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Your Environment. Your Health.

$6.3 Million Federal Grant Funds Pfiesteria Research

National Institute of Environmental Health Sciences (NIEHS)

News Release

Archive - New Contact Information

For more information about this archival news release, please contact Christine Flowers, Director, Office of Communications & Public Liaison at (919) 541-3665.
Wednesday, August 19, 1998, 12:00 p.m. EDT
Contact: Jennifer Donoval, NIEHS
(410) 706-7946

University of Maryland School of Medicine Heads Neurocognitive, Neurotoxicologic Studies

As conditions ripen for a fresh outbreak of Pfiesteria piscicida in Maryland, scientists in Baltimore are gearing up for one of the most extensive research projects ever undertaken on the toxic, whip-tailed micro-organisms. The National Institutes of Health's National Institute of Environmental Health Sciences has awarded a five-year, $6.3 million Pfiesteria research grant to the University of Maryland School of Medicine, the University of Maryland Biotechnology Institute's Center of Marine Biotechnology (COMB) and Johns Hopkins University School of Medicine.

The grant will fund four interconnected research projects and two supporting core facilities. Researchers will conduct neurocognitive and neurotoxologic studies at the University of Maryland School of Medicine, the base for the administrative core. Another core facility will be established at COMB to culture the Pfiesteria species implicated in fish kills and human symptoms in Maryland. Researchers there will study the mechanisms underlying Pfiesteria toxicity and toxin production. They also will work to develop DNA "fingerprinting" tools to monitor, identify and classify Pfiesteria species.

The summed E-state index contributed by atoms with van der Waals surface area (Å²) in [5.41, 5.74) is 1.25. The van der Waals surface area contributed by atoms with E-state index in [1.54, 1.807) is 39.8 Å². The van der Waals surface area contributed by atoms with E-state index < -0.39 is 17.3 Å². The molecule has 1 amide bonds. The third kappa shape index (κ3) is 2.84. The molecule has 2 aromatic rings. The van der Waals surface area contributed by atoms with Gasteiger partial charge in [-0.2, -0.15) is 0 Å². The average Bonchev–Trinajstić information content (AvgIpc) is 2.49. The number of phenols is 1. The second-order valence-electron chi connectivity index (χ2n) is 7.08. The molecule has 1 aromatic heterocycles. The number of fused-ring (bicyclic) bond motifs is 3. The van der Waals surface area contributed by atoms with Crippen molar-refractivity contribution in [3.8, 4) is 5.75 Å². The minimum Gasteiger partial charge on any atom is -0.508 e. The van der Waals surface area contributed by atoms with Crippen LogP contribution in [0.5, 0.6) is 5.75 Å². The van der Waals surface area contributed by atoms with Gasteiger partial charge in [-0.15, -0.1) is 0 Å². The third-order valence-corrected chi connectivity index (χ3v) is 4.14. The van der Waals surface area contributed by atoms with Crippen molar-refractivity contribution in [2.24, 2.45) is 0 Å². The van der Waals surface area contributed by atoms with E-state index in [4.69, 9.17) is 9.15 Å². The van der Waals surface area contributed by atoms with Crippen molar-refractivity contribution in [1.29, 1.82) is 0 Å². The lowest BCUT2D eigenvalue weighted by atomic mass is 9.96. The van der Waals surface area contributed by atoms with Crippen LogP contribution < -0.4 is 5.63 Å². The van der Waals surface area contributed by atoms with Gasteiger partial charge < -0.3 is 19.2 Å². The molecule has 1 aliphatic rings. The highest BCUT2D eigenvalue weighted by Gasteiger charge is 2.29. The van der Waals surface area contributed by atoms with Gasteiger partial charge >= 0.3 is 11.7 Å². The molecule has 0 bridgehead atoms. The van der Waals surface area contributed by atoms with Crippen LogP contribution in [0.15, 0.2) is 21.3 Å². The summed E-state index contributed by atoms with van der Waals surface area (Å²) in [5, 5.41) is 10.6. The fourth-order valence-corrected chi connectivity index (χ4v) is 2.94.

J.Glenn Morris Jr., M.D., professor of medicine, epidemiology and preventive medicine at the University of Maryland, Yonathan Zohar, Ph.D., professor and director of COMB, and Patricia Charache, M.D., professor of pathology, medicine and oncology at Johns Hopkins, will oversee administration of the research.

"Pfiesteria, with its propensity for killing fish and its human health effects, has generated great public concern and had a profound economic impact on affected areas," says Morris, who heads a medical team appointed by the Maryland Department of Health and Mental Hygiene to evaluate people reporting symptoms of Pfiesteria exposure. "Data from these studies are essential if we are to understand the real risks associated with this micro-organism and to develop rational interventions to protect public health." Lynn Grattan, Ph.D., associate professor of neurology at the University of Maryland School of Medicine, will be principal investigator on research into the attention and memory disturbances documented in people exposed last summer to Maryland waterways containing Pfiesteria toxins. Grattan and Christopher Bever, M.D., professor of neurology at the School of Medicine, will use the results of clinical neurologic exams and technologies, including electroencephalograph (EEG), functional magnetic resonance imaging (fMRI) and positron emission tomography (PET), to learn more about the parts of the brain affected by exposure, as well as the severity and patterns of neuropsychological deficits.

Ellen Silbergeld, Ph.D., Amira Eldefrawi, Ph.D., and Edson Albuquerque, M.D., Ph.D., will work to identify the neurotoxic agent or agents produced by Pfiesteria and to understand the mechanisms underlying the neuropsychological deficits that exposure can cause. A professor of epidemiology and preventive medicine at the University of Maryland, Silbergeld is principal investigator on the neurotoxicity study. Eldefrawi is a professor of pharmacology, and Albuquerque is professor and chairman of pharmacology at the University of Maryland.

Another University of Maryland researcher, Andrew Kane, Ph.D., will be co-principal investigator in the core facility for the culture of toxic dinoflagellates, at COMB. Kane is an assistant professor of pathology in the aquatic pathobiology laboratory. Principal investigators at the COMB core lab are Zohar and Gerardo R. Vasta, Ph.D., professor of biochemistry and immunology at UMBI.

"The mechanisms by which the toxins act at the level of the brain cannot be understood until enough toxins are produced in the lab," says Zohar. "This is exactly what we will do at COMB."

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